I don't value physical things any more. That's not entirely true. I value water, air, land, plants and animals, food, my computer, and my car, but that's about it. Most other physical objects don't feel significant at all. I just have too much stuff already. My room is filled with clothes I don't need, books I don't read, and art that isn't hanging on my walls.
This is even true for gifts from other people: a beautiful tea light candle holder, a ceremonial dagger, a children's book written by a friend's father. These things matter to me more because they symbolize very particular relationships. But even these objects sometimes seem tainted by the feeling that they are more things filling up my space.
There's something sad about this. A part of it, certainly, is that consumerism is a generally shallow, unfulfilling, and destructive habit. But there’s something else too, something particularly grief worthy about losing out on real significance being embodied in matter, rather than where we often place value now: in experiences or in data.
For example, I can imagine a time when someone would have given me a gift, say a knife, candle, or book, and that material object would have been rare or difficult to make. Just as now, it would have had utilitarian value and symbolic emotional value, but in additon in would have the value of its physical rarity. And because of this I would have loved it differently than I love these things now. Specifically I would have loved it with my hands. I would have received it in my fingers and I would have used it with my skin and my body. It would play the same function in my life that these objects do now, but its functionality would have been tied much more to its solidity and concrete presence.
The material abundance that has come out of industrialism is a kind of triumph, but it has made things too easy to come by. Rarity is socially manufactured more often than physically authentic. For example, diamonds aren’t rare at all. DeBeers hoards its diamonds to keep the market artificially scarce and advertises to consumers that diamonds are a symbol of class, wealth, and special moments in order to keep prices high. But strangely, since there's all kinds of subcultures of rarity, even rarity isn't rare. I don’t care about diamonds, but I do care about that historical anarchist zine that there are only a few hundred copies of, but not many other people care about that.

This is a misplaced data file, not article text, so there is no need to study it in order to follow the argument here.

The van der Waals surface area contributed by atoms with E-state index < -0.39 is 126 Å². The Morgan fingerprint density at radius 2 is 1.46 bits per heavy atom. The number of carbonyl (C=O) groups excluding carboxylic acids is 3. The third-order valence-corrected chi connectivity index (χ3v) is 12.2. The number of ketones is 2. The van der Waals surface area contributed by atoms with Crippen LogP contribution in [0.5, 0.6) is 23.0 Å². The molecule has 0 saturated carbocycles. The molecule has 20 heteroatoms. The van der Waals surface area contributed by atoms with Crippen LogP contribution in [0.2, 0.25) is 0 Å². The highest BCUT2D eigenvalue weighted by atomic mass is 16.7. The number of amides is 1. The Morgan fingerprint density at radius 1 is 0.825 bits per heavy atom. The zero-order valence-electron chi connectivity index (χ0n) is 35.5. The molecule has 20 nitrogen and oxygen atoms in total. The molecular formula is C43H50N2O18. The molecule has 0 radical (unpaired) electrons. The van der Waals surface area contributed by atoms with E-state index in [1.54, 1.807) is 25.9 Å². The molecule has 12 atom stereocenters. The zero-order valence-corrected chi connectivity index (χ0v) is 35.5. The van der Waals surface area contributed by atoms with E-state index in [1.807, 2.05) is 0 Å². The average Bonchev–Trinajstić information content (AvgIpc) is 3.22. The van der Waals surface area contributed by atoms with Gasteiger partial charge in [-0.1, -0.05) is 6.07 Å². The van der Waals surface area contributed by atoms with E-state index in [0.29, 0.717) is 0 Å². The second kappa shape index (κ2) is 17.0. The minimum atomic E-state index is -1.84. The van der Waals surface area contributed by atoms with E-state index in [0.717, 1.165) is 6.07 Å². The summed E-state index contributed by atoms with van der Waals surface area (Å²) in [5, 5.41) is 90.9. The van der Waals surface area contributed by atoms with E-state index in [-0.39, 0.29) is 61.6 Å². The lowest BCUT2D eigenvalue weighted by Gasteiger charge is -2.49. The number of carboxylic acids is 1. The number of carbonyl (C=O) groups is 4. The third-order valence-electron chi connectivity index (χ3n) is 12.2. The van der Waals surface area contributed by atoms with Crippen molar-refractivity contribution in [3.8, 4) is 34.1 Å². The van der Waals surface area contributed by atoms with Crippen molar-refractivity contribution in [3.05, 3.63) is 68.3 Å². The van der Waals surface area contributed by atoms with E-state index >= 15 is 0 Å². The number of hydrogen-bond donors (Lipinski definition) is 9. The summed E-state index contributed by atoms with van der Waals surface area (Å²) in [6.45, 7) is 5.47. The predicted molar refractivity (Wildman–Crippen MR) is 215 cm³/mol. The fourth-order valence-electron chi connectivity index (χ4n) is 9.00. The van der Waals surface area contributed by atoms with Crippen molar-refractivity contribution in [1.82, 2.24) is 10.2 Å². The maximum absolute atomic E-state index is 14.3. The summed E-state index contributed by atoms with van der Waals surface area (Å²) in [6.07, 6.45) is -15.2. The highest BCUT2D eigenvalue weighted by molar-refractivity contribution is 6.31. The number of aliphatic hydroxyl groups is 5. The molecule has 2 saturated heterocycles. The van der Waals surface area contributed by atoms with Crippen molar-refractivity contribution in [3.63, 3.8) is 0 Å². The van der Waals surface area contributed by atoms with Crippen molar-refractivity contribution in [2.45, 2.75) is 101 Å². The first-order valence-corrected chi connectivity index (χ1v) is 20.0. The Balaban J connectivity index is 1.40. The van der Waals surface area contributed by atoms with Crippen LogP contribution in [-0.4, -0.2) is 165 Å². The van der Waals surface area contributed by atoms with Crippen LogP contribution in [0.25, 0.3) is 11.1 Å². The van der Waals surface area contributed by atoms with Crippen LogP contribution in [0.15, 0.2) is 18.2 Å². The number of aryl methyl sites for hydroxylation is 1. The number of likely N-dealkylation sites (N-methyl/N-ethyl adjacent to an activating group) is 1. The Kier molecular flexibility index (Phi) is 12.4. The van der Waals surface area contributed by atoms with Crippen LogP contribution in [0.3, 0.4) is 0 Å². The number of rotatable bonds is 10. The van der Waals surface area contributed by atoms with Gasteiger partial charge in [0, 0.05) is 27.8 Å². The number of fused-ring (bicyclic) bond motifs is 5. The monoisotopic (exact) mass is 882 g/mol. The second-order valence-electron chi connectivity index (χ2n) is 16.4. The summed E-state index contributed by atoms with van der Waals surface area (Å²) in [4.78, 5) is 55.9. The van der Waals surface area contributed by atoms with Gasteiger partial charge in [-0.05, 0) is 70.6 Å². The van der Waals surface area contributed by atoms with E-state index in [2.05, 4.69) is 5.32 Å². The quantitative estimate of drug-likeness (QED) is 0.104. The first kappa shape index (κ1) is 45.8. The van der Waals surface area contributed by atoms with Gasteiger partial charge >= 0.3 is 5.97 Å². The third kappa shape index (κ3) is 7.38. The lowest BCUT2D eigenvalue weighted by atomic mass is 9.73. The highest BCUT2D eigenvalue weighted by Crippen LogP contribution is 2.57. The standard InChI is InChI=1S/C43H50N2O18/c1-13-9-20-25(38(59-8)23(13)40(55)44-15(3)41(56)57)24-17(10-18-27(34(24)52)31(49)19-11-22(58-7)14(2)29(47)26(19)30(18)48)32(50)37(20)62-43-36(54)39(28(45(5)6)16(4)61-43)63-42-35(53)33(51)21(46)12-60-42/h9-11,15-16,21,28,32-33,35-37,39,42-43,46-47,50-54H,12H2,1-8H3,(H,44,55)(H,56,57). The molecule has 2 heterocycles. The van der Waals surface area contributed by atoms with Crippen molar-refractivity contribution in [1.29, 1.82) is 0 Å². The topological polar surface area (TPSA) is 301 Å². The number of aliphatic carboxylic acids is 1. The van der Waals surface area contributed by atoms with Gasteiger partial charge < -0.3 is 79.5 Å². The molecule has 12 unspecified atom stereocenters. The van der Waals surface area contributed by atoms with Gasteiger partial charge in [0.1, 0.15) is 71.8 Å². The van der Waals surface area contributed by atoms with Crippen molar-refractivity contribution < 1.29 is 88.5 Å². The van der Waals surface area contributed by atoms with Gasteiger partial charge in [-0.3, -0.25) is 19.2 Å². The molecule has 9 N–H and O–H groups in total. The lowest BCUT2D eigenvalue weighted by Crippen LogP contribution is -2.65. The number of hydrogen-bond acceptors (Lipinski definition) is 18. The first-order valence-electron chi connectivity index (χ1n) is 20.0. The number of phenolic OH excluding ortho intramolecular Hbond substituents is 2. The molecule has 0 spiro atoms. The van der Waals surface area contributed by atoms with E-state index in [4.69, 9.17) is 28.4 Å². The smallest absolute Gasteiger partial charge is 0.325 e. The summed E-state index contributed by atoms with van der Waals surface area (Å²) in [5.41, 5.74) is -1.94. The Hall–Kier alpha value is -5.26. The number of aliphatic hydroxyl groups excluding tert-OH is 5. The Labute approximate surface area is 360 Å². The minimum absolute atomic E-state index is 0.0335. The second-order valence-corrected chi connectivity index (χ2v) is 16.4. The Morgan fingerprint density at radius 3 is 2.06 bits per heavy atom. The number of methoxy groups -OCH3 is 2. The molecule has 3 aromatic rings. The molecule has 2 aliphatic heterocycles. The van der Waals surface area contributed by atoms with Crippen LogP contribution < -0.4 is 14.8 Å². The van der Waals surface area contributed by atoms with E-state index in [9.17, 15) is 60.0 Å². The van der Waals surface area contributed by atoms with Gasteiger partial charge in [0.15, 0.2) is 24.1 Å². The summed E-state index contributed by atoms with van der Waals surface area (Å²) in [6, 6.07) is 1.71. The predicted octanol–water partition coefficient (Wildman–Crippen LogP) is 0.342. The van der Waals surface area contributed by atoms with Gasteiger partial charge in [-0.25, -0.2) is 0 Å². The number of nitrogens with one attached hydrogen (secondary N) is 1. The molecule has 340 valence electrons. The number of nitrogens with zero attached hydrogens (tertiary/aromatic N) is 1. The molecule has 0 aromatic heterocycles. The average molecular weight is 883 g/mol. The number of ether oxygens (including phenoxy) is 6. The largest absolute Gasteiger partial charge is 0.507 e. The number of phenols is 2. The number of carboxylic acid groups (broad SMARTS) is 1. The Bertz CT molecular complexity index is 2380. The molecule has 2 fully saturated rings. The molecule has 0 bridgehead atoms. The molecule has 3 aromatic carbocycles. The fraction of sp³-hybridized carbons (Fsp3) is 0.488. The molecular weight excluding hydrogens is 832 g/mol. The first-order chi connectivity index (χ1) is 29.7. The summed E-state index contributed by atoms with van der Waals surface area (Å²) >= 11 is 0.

Industrialism makes the wrong things to easy to come by too. When you're out in the woods, you’re surrounded by trees, and grasses, and rocks, but you don't feel like the trees and grasses and rocks are oppressively filling up your space. It more feels like they ARE the space. Part of the reason may be because they have a spatial and psychological significance which is not lessened by their abundance. They fit together well because they grew together well. Another reason may be because they are alive and so feel other than us, like they are their own people. Most of our material things are US though. They are our things. To me, being surrounded by too much of myself just feels boringly familiar.
The reduction of the sacrality of matter because it’s no longer rare is just the beginning though. The same thing is happening now even with information. There's almost too much of it. Knowledge, insight, stories, reflections, commentary, pictures. There's too much, and it's too US. It's filling our mind space in the same way that industrial products fill our physical space. In the same way that I’m unimpressed by material things, I am also becoming unimpressed by information. It’s worse than that actually, I’m not just unimpressed, but jaded, like the apathy that can come with wealth or privilege.
In the age of abundance, what's sacred? I don't know. Maybe in the future when everything we want is easy to come by things will just be better and we won't miss that sacred feeling of appreciating something deeply because it’s rare. Maybe play will be sacred, because that’s all that’s left to do. And that will be wonderful. Then, depth will be replaced by lightheartedness and ease. But I don’t know. There still feels like there’s something sad in this. What do you think? Do you miss the material things being special in some way?